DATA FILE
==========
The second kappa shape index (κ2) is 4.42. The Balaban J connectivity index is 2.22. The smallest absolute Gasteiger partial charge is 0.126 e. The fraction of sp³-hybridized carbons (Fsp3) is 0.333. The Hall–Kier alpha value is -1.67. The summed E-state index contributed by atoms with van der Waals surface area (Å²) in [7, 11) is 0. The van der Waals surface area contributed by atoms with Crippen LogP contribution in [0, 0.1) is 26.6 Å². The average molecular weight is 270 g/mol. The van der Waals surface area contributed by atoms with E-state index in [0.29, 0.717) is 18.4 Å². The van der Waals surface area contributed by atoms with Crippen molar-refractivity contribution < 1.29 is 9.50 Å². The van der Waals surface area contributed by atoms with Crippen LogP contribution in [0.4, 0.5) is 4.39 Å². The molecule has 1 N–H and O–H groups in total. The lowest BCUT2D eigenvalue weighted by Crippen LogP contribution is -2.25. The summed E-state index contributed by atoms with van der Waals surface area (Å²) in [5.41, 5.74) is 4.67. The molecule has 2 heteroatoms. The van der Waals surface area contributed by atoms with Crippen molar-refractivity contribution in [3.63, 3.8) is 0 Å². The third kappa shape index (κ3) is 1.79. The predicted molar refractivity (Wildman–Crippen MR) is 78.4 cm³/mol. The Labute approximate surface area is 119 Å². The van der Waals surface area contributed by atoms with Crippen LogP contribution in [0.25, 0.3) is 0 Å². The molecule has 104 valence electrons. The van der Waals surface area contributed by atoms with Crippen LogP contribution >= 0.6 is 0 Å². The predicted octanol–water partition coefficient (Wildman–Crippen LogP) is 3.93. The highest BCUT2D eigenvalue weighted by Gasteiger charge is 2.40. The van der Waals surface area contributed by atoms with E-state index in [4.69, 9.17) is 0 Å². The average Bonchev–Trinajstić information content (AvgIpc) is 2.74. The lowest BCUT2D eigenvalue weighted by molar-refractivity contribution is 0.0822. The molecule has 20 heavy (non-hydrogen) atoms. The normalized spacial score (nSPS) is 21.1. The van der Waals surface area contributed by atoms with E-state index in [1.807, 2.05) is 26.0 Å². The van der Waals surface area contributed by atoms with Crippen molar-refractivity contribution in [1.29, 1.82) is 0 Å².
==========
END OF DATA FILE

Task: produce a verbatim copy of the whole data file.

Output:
The second kappa shape index (κ2) is 4.42. The Balaban J connectivity index is 2.22. The smallest absolute Gasteiger partial charge is 0.126 e. The fraction of sp³-hybridized carbons (Fsp3) is 0.333. The Hall–Kier alpha value is -1.67. The summed E-state index contributed by atoms with van der Waals surface area (Å²) in [7, 11) is 0. The van der Waals surface area contributed by atoms with Crippen LogP contribution in [0, 0.1) is 26.6 Å². The average molecular weight is 270 g/mol. The van der Waals surface area contributed by atoms with E-state index in [0.29, 0.717) is 18.4 Å². The van der Waals surface area contributed by atoms with Crippen molar-refractivity contribution < 1.29 is 9.50 Å². The van der Waals surface area contributed by atoms with Crippen LogP contribution in [0.4, 0.5) is 4.39 Å². The molecule has 1 N–H and O–H groups in total. The lowest BCUT2D eigenvalue weighted by Crippen LogP contribution is -2.25. The summed E-state index contributed by atoms with van der Waals surface area (Å²) in [5.41, 5.74) is 4.67. The molecule has 2 heteroatoms. The van der Waals surface area contributed by atoms with Crippen molar-refractivity contribution in [3.63, 3.8) is 0 Å². The third kappa shape index (κ3) is 1.79. The predicted molar refractivity (Wildman–Crippen MR) is 78.4 cm³/mol. The Labute approximate surface area is 119 Å². The van der Waals surface area contributed by atoms with Crippen LogP contribution in [0.25, 0.3) is 0 Å². The molecule has 104 valence electrons. The van der Waals surface area contributed by atoms with Crippen LogP contribution >= 0.6 is 0 Å². The predicted octanol–water partition coefficient (Wildman–Crippen LogP) is 3.93. The highest BCUT2D eigenvalue weighted by Gasteiger charge is 2.40. The van der Waals surface area contributed by atoms with E-state index in [4.69, 9.17) is 0 Å². The average Bonchev–Trinajstić information content (AvgIpc) is 2.74. The lowest BCUT2D eigenvalue weighted by molar-refractivity contribution is 0.0822. The molecule has 20 heavy (non-hydrogen) atoms. The normalized spacial score (nSPS) is 21.1. The van der Waals surface area contributed by atoms with E-state index in [1.807, 2.05) is 26.0 Å². The van der Waals surface area contributed by atoms with Crippen molar-refractivity contribution in [1.29, 1.82) is 0 Å².